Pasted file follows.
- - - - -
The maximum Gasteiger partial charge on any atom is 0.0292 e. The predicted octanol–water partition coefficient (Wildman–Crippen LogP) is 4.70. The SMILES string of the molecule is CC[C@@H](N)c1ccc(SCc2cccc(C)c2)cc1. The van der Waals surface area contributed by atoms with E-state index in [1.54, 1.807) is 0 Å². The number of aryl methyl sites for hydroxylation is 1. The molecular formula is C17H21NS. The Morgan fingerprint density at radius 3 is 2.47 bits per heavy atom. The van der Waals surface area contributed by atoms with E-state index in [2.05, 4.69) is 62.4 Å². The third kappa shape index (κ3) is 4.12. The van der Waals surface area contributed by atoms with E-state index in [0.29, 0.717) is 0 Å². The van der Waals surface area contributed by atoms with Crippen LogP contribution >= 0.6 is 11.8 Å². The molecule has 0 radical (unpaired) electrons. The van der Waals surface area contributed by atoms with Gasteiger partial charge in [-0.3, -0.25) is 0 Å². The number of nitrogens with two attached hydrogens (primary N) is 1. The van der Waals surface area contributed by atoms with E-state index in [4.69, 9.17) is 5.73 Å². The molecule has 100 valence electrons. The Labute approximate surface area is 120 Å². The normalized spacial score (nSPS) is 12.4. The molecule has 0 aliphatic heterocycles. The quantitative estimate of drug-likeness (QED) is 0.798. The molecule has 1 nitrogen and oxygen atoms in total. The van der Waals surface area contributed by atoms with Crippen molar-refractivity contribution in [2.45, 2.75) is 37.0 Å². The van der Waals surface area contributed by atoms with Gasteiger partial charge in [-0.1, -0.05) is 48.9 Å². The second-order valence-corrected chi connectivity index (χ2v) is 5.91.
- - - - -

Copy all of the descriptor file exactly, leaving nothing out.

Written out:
The maximum Gasteiger partial charge on any atom is 0.0292 e. The predicted octanol–water partition coefficient (Wildman–Crippen LogP) is 4.70. The SMILES string of the molecule is CC[C@@H](N)c1ccc(SCc2cccc(C)c2)cc1. The van der Waals surface area contributed by atoms with E-state index in [1.54, 1.807) is 0 Å². The number of aryl methyl sites for hydroxylation is 1. The molecular formula is C17H21NS. The Morgan fingerprint density at radius 3 is 2.47 bits per heavy atom. The van der Waals surface area contributed by atoms with E-state index in [2.05, 4.69) is 62.4 Å². The third kappa shape index (κ3) is 4.12. The van der Waals surface area contributed by atoms with E-state index in [0.29, 0.717) is 0 Å². The van der Waals surface area contributed by atoms with Crippen LogP contribution >= 0.6 is 11.8 Å². The molecule has 0 radical (unpaired) electrons. The van der Waals surface area contributed by atoms with Gasteiger partial charge in [-0.3, -0.25) is 0 Å². The number of nitrogens with two attached hydrogens (primary N) is 1. The van der Waals surface area contributed by atoms with E-state index in [4.69, 9.17) is 5.73 Å². The molecule has 100 valence electrons. The Labute approximate surface area is 120 Å². The normalized spacial score (nSPS) is 12.4. The molecule has 0 aliphatic heterocycles. The quantitative estimate of drug-likeness (QED) is 0.798. The molecule has 1 nitrogen and oxygen atoms in total. The van der Waals surface area contributed by atoms with Crippen molar-refractivity contribution in [2.45, 2.75) is 37.0 Å². The van der Waals surface area contributed by atoms with Gasteiger partial charge in [-0.1, -0.05) is 48.9 Å². The second-order valence-corrected chi connectivity index (χ2v) is 5.91.